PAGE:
On December 11, 1965, Sgt. Stewart was Harnett County's first casualty of the Vietnam War when his Air Force cargo plane hit a jungle ridge in fog. Four Americans and 81 Vietnamese soldiers were all killed in action.
Fourteen years later, what was thought to be Stewart and the remains of the other crew members were buried at Arlington National Cemetery.
But then in 2007, Stewart's widow Wandra Raynor and his daughter Donna - who was not yet born when her dad died - travelled to Vietnam and with the help of locals found parts of the aircraft deep in the jungle. DNA tests later confirmed that some of the human bones found at the site were Stewart's.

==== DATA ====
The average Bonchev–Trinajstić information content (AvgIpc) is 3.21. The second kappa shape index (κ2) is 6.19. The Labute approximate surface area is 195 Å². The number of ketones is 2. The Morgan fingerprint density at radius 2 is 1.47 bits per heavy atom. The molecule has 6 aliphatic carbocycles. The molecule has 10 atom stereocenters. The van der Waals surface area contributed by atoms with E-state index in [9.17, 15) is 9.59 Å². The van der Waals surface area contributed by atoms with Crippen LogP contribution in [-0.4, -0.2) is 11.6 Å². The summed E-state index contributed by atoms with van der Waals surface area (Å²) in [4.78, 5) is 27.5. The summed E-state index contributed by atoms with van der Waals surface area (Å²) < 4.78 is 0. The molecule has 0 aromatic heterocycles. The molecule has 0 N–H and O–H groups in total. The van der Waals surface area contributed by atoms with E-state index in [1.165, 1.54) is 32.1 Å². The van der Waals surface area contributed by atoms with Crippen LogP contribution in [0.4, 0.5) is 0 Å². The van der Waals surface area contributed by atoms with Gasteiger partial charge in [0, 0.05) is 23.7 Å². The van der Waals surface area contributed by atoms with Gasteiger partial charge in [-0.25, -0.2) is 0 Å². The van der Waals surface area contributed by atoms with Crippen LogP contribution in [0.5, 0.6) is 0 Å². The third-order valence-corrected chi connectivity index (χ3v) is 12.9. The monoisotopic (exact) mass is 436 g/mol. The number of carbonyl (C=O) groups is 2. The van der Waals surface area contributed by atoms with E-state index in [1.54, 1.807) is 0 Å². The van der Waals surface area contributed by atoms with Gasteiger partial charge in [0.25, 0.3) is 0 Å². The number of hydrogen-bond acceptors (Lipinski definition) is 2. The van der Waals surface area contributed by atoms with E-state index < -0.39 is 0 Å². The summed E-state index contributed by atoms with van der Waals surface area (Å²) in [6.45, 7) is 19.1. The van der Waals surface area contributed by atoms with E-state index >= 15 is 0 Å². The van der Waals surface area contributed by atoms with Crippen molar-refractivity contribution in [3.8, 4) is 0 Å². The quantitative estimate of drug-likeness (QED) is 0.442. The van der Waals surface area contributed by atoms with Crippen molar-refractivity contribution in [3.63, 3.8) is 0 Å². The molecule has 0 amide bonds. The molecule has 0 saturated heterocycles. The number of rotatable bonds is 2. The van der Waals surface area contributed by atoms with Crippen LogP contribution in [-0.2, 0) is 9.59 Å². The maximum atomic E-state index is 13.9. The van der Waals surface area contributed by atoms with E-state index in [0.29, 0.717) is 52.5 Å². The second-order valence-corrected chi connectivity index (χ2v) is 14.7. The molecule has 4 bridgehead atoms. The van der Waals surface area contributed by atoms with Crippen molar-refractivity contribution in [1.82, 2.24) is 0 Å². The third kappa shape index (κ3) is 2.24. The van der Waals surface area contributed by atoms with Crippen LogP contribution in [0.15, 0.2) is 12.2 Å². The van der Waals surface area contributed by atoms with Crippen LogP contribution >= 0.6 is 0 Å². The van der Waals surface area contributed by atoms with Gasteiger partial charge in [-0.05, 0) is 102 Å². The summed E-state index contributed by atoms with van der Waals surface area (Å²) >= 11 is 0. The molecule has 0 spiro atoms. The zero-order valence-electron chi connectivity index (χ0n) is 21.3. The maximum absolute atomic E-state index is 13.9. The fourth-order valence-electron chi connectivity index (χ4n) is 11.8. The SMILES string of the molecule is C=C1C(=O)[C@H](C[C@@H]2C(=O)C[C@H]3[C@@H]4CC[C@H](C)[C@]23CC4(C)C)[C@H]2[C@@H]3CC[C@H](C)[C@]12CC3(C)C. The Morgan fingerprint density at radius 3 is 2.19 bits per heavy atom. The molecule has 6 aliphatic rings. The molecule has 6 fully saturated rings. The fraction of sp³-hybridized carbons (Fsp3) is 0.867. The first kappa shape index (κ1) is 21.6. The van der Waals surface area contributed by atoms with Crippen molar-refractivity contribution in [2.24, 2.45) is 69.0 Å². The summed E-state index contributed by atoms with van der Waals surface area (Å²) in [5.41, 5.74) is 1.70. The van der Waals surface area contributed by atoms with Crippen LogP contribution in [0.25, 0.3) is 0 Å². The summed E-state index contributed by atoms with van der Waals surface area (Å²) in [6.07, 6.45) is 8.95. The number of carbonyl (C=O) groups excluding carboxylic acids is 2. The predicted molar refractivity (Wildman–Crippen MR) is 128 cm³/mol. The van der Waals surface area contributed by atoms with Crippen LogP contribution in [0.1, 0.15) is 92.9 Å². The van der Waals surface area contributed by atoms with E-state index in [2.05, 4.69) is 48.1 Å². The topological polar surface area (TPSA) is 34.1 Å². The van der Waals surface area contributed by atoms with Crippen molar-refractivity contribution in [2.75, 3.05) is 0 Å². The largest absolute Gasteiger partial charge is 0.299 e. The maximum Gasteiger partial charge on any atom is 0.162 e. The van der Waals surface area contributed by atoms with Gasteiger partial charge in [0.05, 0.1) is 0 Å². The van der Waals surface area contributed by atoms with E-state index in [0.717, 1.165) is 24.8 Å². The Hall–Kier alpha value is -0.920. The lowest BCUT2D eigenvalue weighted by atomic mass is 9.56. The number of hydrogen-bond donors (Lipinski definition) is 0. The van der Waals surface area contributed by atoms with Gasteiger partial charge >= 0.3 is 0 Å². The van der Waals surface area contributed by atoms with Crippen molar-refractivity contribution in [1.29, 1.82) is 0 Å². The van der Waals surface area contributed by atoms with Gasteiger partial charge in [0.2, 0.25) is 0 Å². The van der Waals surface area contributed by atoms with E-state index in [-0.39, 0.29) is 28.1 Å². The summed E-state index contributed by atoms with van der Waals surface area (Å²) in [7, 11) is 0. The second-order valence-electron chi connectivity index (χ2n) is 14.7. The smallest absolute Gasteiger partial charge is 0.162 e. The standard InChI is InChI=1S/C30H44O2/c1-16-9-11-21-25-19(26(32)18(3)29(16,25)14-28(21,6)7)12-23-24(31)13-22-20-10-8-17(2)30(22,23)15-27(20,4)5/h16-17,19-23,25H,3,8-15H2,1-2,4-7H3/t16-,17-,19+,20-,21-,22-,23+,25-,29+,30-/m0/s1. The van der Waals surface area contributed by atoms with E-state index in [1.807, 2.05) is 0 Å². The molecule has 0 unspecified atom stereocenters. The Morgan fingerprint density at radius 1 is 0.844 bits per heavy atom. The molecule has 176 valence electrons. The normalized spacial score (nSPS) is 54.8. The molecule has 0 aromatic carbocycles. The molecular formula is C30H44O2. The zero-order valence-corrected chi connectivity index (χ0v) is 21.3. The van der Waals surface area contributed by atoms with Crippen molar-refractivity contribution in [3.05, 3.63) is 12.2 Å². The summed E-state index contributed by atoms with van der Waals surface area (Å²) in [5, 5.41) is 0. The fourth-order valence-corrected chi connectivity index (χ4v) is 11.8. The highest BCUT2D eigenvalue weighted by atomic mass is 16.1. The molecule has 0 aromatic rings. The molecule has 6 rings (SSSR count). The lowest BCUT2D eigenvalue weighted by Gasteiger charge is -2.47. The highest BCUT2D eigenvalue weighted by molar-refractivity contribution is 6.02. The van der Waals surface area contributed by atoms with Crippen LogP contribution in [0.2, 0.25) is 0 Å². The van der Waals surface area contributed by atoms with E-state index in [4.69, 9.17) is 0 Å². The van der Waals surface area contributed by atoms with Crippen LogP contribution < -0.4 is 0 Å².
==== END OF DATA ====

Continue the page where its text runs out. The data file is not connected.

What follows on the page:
Now that the testing is complete, the women will escort the remains back to North Carolina on Monday from Hawaii.
A Patriot Guard welcome will be waiting and then more than 300 motorcyclists will escort the hearse from RDU to Lillington.
Organizers say the technology that allowed the identification of Stewart's remains gives hope to the families of other missing service members.
"The procedures that they use now, because of this, have changed, and hopefully they will be able to find more remains they are holding now in Hawaii," said Amy Noel with the Harnett County Veterans Council.
The plane carrying Stewart's remains is expected to land Monday at 11 a.m. On Wednesday, the Stewart family will be the grand marshals at the Harnett County Veterans Day Parade and then at 3 p.m. Stewart will be laid to rest at the Coats Baptist Church with full military honors.
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